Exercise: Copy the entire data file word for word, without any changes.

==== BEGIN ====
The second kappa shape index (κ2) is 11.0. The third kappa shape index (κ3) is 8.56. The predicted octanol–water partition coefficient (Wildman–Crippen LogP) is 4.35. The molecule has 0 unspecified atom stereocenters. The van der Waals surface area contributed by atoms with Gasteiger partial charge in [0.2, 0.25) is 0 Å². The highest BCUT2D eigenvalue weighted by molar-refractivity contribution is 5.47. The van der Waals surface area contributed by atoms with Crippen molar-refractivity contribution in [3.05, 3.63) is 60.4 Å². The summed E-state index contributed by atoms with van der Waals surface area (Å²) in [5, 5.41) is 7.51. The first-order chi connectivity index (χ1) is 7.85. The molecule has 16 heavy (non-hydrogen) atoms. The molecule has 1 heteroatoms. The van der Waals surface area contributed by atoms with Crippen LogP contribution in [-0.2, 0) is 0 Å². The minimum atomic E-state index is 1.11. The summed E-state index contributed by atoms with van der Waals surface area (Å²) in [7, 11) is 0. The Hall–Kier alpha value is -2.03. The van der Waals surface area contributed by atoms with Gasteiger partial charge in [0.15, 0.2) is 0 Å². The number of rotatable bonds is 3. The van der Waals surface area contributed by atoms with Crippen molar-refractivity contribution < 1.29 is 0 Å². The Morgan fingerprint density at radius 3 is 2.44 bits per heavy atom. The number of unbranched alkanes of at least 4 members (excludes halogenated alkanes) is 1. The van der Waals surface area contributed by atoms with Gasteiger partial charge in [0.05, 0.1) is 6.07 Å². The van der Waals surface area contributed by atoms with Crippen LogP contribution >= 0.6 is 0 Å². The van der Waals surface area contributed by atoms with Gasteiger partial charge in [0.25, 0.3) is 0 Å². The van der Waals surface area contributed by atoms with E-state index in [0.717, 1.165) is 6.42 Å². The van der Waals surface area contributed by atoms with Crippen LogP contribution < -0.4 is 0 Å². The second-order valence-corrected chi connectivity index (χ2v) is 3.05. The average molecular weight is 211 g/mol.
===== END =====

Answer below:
The second kappa shape index (κ2) is 11.0. The third kappa shape index (κ3) is 8.56. The predicted octanol–water partition coefficient (Wildman–Crippen LogP) is 4.35. The molecule has 0 unspecified atom stereocenters. The van der Waals surface area contributed by atoms with Gasteiger partial charge in [0.2, 0.25) is 0 Å². The highest BCUT2D eigenvalue weighted by molar-refractivity contribution is 5.47. The van der Waals surface area contributed by atoms with Crippen molar-refractivity contribution in [3.05, 3.63) is 60.4 Å². The summed E-state index contributed by atoms with van der Waals surface area (Å²) in [5, 5.41) is 7.51. The first-order chi connectivity index (χ1) is 7.85. The molecule has 16 heavy (non-hydrogen) atoms. The molecule has 1 heteroatoms. The van der Waals surface area contributed by atoms with Crippen LogP contribution in [-0.2, 0) is 0 Å². The minimum atomic E-state index is 1.11. The summed E-state index contributed by atoms with van der Waals surface area (Å²) in [7, 11) is 0. The Hall–Kier alpha value is -2.03. The van der Waals surface area contributed by atoms with Gasteiger partial charge in [0.15, 0.2) is 0 Å². The number of rotatable bonds is 3. The van der Waals surface area contributed by atoms with Crippen molar-refractivity contribution < 1.29 is 0 Å². The Morgan fingerprint density at radius 3 is 2.44 bits per heavy atom. The number of unbranched alkanes of at least 4 members (excludes halogenated alkanes) is 1. The van der Waals surface area contributed by atoms with Gasteiger partial charge in [0.05, 0.1) is 6.07 Å². The van der Waals surface area contributed by atoms with Crippen LogP contribution >= 0.6 is 0 Å². The van der Waals surface area contributed by atoms with Gasteiger partial charge in [0.25, 0.3) is 0 Å². The van der Waals surface area contributed by atoms with E-state index in [0.717, 1.165) is 6.42 Å². The van der Waals surface area contributed by atoms with Crippen LogP contribution < -0.4 is 0 Å². The second-order valence-corrected chi connectivity index (χ2v) is 3.05. The average molecular weight is 211 g/mol.